If you would like to know more about our endemic COVID-19 planning, please contact [email protected].

COVID-19 Monitoring

The COVID-19 and Cancer Services Report to end October was released this week. The report found:

  • The dip in cancer registrations seen during August 2021 has resolved.
  • There was some nationwide disruption to bronchoscopy procedures which Te Aho o Te Kahu is currently looking into.
  • Publicly funded cancer treatment – including surgery, chemotherapy, and radiation therapy – continued across the Auckland region from August to October 2021.
  • The disruption to gastrointestinal endoscopy procedures identified in previous reports for the Auckland region has resolved.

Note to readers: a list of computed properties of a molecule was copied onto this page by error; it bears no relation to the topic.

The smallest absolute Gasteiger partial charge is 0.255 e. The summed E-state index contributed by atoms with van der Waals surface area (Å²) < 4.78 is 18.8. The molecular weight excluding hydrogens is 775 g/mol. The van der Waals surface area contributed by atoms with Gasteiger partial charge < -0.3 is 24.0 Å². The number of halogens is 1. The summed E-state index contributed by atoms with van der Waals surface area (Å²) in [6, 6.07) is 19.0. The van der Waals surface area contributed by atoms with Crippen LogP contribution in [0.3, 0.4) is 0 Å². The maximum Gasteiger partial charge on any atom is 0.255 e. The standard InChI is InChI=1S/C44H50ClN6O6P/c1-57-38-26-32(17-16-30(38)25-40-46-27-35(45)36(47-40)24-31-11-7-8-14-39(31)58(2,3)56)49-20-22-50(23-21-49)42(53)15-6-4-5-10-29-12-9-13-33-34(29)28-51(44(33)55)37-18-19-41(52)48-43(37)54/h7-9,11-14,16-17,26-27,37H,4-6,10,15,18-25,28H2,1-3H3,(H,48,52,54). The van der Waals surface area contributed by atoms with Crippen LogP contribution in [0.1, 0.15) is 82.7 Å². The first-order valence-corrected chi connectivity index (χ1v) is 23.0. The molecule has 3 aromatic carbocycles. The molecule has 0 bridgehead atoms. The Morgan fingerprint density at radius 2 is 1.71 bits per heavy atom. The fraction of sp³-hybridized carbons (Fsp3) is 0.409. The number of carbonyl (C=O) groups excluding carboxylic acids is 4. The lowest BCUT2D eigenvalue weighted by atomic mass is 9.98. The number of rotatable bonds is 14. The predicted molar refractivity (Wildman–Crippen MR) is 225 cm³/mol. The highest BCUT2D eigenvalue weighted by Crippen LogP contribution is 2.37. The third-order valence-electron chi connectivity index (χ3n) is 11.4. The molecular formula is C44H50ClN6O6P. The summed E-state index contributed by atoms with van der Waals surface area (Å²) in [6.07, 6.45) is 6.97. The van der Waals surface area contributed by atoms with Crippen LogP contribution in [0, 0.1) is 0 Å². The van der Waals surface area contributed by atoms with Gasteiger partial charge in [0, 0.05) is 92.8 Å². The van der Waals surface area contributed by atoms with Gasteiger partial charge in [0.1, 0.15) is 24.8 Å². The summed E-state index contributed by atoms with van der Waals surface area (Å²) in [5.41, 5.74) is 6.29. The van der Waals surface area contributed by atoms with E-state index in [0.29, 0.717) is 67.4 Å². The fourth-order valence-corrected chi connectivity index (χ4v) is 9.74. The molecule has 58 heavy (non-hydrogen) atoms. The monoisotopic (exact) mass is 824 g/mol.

• For the year to date, attendances for radiation oncology first specialist appointments have increased. Radiation therapy volumes in the Auckland region follow a similar pattern to that seen across New Zealand, with an overall decrease in volumes, likely due to the use of hypofractionation where cancers are treated over a shorter time period.  For Māori, there appears to be a greater decrease in radiation therapy volumes between October 2021 and October 2018/19. Te Aho o Te Kahu is actively investigating this.

While we are pleased to see services have largely continued, we acknowledge whānau with cancer may have been impacted in significant ways by COVID-19, including by changes to the way care has been delivered.

The next report will be released in February 2022.

In brief: